When most people die there is not much interest in the details of their estates. However, when a celebrity passes away, reporters are keen to find out how much money the celebrity had and how it will be distributed. Recently, the New York Post has had story after story about the specific details of Lou Reed's estate plan. We know how much he had when he passed away. We know how much money his intellectual property interests have earned for his estate since he passed away. We also know how much money each of Reed's heirs will receive. The New York Post is not getting this information because their reporters are doing investigative journalism and figuring it out. As Forbes points out, in an article titled “Lou Reed Walked on the Wild Side With His Estate Planning,” we know what we know about Lou Reed's estate because his entire estate plan consisted of a single will. That will had to be submitted to a public probate process, which allows reporters to gain access to the details. If Reed had used a different estate planning tool, such as a Revocable Living Trust, it would be much more difficult for reporters to find out the details. You might not care whether your estate is made public after you pass away, since you will not be around to deal with any consequences. However, you should consider whether your heirs would want other people to know exactly how much they inherited. It might violate their privacy.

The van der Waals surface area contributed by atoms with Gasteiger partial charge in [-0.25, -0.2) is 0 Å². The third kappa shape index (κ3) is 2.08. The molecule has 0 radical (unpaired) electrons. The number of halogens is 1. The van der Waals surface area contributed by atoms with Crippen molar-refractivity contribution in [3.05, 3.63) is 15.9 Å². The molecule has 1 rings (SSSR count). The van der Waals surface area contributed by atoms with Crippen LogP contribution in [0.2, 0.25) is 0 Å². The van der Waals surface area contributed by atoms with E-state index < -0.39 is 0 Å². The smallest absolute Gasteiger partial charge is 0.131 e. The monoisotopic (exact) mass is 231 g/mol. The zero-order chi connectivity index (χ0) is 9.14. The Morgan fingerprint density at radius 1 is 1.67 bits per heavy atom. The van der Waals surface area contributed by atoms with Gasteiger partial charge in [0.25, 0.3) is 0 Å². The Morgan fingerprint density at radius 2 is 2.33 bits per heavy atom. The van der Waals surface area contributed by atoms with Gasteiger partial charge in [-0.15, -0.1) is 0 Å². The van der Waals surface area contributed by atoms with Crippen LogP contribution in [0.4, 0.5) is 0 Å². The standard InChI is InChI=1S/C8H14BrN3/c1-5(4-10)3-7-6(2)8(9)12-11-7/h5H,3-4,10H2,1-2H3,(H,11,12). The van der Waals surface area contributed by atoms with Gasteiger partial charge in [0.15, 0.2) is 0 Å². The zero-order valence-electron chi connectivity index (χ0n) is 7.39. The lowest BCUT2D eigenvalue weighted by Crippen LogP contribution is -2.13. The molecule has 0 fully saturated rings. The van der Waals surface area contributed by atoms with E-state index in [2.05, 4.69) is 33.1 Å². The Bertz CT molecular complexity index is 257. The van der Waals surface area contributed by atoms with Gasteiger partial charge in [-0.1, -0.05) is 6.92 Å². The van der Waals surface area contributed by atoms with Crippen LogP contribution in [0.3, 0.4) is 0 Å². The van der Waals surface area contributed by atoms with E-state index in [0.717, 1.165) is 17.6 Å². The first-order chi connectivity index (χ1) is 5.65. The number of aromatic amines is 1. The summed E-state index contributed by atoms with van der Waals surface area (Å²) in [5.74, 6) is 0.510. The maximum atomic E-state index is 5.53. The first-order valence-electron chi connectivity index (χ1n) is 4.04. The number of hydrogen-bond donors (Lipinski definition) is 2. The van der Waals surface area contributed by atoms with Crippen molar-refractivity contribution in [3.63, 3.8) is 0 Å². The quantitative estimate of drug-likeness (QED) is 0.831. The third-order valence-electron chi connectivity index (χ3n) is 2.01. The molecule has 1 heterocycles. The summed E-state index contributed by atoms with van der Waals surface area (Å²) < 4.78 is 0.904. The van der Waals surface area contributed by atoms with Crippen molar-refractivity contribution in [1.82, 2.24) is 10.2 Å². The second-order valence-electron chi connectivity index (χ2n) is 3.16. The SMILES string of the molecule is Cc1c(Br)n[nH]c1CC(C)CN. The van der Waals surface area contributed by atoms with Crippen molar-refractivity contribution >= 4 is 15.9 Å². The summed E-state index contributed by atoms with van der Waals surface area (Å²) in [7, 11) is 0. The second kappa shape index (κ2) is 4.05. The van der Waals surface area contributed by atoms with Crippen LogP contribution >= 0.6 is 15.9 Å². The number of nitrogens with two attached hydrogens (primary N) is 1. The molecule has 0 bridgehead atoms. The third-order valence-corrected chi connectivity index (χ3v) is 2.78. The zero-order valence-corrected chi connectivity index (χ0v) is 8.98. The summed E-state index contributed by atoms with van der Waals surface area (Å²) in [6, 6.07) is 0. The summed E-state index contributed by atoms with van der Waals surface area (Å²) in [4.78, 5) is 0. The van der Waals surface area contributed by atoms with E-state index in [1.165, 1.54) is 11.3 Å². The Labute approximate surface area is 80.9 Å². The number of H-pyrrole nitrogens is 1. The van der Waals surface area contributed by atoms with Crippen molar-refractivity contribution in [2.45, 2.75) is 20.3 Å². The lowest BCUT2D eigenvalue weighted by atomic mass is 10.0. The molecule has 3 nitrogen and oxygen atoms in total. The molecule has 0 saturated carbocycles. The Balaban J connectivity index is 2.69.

Reference: Forbes (July 10, 2014) “Lou Reed Walked on the Wild Side With His Estate Planning”
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